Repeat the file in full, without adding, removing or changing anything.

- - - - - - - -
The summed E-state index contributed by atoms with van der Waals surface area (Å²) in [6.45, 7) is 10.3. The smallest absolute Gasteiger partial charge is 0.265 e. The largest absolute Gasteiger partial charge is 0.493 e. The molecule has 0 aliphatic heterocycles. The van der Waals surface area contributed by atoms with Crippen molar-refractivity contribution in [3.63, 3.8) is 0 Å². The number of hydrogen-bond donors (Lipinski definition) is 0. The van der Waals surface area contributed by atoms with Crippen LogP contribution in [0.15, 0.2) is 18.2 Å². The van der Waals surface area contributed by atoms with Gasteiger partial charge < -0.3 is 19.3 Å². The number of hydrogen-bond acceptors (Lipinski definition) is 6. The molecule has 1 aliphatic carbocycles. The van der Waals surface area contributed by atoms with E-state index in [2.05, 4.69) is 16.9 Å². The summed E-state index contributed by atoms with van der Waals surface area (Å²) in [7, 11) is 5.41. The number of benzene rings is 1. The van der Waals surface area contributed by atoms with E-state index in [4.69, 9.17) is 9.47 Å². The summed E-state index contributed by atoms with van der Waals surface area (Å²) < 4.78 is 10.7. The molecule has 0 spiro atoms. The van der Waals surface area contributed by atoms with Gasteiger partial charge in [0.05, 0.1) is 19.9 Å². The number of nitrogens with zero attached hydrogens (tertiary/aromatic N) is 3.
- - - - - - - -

The summed E-state index contributed by atoms with van der Waals surface area (Å²) in [6.45, 7) is 10.3. The smallest absolute Gasteiger partial charge is 0.265 e. The largest absolute Gasteiger partial charge is 0.493 e. The molecule has 0 aliphatic heterocycles. The van der Waals surface area contributed by atoms with Crippen molar-refractivity contribution in [3.63, 3.8) is 0 Å². The number of hydrogen-bond donors (Lipinski definition) is 0. The van der Waals surface area contributed by atoms with Crippen LogP contribution in [0.15, 0.2) is 18.2 Å². The van der Waals surface area contributed by atoms with Gasteiger partial charge < -0.3 is 19.3 Å². The number of hydrogen-bond acceptors (Lipinski definition) is 6. The molecule has 1 aliphatic carbocycles. The van der Waals surface area contributed by atoms with E-state index in [2.05, 4.69) is 16.9 Å². The summed E-state index contributed by atoms with van der Waals surface area (Å²) in [7, 11) is 5.41. The number of benzene rings is 1. The van der Waals surface area contributed by atoms with E-state index in [4.69, 9.17) is 9.47 Å². The summed E-state index contributed by atoms with van der Waals surface area (Å²) < 4.78 is 10.7. The molecule has 0 spiro atoms. The van der Waals surface area contributed by atoms with Gasteiger partial charge in [0.05, 0.1) is 19.9 Å². The number of nitrogens with zero attached hydrogens (tertiary/aromatic N) is 3.